41.) Black Panthers: Vanguard to the Revolution-Terrific documentary shows how the US government was able to pit two factions of the party against each other until it was destroyed. Viewers should also look for The Murder of Fred Hampton (one of my former colleagues at Columbia College did the cinematography.)

42.) End of the Tour-Jesse Eisenberg plays a journalist who gets to meet his role model, a deeply troubled famous author. The film is merely good, but Jason Segal is excellent as the author.

43.) Time out of Mind-Richard Gere is marvelous in the unromantic role of a homeless man. There is little plot, but the film follows his day to day struggles to get by, and his sad relationship to his step daughter.

44.) The Revenant-Watchable but not especially memorable film about a man who spends most of his time fighting nature (I did love the grizzly scene.) He is buried alive (hence the title) by a fellow fur trapper and hunts him down for revenge. I’m sorry but I still don’t think DiCaprio is an A plus world class actor yet (Aside from Gilbert Grape), and he did not deserve a best actor Oscar nomination.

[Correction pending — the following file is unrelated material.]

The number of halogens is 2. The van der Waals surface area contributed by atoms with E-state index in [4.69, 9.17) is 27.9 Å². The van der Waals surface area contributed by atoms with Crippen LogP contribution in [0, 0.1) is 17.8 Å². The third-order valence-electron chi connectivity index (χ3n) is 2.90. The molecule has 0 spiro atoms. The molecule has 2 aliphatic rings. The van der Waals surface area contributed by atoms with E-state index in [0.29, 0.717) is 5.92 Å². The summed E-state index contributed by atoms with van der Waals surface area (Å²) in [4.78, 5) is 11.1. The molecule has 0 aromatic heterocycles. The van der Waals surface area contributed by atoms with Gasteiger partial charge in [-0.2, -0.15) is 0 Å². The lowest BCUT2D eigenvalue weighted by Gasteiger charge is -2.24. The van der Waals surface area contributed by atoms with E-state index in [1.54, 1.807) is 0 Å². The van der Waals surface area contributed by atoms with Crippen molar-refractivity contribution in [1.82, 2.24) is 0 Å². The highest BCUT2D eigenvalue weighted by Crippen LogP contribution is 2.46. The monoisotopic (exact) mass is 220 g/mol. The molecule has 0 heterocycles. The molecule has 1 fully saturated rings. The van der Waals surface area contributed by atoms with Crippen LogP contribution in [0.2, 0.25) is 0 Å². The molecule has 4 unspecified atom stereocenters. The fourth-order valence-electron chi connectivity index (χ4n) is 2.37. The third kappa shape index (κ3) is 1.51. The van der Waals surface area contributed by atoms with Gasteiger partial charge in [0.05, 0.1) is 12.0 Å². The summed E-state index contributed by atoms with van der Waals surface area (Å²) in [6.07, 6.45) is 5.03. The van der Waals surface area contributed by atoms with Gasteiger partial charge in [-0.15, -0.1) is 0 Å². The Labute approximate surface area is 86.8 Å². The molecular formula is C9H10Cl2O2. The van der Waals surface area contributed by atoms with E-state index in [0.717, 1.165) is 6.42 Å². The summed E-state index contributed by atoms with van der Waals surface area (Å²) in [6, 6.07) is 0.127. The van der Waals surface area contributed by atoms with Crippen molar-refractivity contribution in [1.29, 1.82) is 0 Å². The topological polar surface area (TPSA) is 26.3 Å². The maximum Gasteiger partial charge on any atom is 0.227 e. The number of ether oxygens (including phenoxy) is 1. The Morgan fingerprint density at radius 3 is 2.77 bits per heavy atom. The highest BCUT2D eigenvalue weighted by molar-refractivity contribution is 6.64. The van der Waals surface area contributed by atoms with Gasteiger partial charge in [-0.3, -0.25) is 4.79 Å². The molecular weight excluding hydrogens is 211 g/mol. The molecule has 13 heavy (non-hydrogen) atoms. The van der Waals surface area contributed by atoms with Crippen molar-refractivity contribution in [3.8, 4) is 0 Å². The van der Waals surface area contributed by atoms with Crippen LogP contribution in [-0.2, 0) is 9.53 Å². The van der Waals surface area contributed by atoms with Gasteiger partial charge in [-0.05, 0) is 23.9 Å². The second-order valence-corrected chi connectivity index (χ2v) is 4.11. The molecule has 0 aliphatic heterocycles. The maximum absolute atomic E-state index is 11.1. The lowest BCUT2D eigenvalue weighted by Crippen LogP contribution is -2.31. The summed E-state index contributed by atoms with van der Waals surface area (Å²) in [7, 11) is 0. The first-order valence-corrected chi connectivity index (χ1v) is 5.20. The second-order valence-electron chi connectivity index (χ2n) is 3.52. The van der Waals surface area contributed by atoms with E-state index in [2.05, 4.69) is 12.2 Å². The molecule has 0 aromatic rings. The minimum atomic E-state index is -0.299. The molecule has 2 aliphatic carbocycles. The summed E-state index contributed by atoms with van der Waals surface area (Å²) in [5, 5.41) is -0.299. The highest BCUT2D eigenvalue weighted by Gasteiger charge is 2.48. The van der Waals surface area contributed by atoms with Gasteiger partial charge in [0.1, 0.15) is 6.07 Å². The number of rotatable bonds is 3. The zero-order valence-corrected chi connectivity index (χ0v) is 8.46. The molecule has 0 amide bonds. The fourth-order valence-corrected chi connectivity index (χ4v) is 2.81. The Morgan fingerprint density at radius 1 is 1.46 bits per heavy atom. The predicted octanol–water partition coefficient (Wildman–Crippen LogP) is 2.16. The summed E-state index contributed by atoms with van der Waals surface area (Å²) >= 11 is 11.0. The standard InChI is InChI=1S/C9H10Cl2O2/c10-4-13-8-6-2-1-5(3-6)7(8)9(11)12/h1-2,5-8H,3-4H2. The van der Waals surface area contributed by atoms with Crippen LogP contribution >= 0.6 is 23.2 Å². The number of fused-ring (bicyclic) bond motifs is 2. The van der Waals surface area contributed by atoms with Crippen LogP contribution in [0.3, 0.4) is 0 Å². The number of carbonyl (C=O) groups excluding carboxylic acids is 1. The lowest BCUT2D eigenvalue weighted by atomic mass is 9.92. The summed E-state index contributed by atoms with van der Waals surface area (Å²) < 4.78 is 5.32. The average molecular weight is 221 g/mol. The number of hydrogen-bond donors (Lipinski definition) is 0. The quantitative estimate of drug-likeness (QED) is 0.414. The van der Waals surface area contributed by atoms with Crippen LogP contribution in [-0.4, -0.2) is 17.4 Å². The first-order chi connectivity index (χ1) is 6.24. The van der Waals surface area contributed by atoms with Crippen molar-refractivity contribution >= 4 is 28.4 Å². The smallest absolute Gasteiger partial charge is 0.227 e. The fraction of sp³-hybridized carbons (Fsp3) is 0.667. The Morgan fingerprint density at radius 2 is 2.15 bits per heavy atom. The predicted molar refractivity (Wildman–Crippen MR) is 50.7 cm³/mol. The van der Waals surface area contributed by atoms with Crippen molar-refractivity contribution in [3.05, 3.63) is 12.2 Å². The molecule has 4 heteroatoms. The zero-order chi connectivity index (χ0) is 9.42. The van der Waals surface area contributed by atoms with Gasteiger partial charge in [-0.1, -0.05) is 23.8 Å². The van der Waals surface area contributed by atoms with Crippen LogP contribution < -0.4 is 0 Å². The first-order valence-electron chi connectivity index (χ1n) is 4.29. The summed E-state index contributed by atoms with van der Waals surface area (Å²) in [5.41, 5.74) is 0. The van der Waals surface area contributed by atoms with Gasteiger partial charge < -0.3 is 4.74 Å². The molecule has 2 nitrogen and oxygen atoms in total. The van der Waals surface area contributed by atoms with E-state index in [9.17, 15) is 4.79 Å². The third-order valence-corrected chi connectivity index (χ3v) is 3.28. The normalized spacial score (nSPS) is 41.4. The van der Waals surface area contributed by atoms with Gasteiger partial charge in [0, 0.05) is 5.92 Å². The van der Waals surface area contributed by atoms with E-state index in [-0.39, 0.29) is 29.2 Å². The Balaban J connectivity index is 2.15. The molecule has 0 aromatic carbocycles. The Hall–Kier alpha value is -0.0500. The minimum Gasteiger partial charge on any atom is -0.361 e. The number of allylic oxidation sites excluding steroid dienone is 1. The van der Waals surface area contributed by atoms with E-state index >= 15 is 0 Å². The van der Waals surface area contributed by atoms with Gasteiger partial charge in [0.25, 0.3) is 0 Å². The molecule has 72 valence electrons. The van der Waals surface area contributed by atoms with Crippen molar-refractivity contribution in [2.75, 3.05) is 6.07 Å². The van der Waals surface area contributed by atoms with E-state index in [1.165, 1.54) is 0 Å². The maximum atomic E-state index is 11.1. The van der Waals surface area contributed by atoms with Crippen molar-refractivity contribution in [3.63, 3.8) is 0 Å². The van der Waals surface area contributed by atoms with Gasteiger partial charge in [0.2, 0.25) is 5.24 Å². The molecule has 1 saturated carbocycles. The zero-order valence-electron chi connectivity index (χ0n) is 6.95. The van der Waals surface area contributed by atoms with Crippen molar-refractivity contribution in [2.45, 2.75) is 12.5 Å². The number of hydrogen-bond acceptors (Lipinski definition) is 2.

45.) Armor of Light-Interesting documentary about a conservative Pasteur who loses most of his flock because (gasp) he supports sensible gun control legislation.

46.) Star Wars: The Force Awakens-I was never a Star Wars fanatic, but I was mostly entertained by this engaging but derivative story of the emergence of a new Jedi Knight. It’s great to see Harrison Ford and Carrie Fisher playing the old characters again, and I was genuinely moved by the big death in the film. However, the villain is like a weak imitation of Darth Vader and Dr. Doom. I’d still rather watch the original trilogy, Guardians of the Galaxy or the original Star Wars, but this J.J. Abrams work is certainly an improvement over the second trilogy (sorry Lucas.) I would not have problems recommending this film.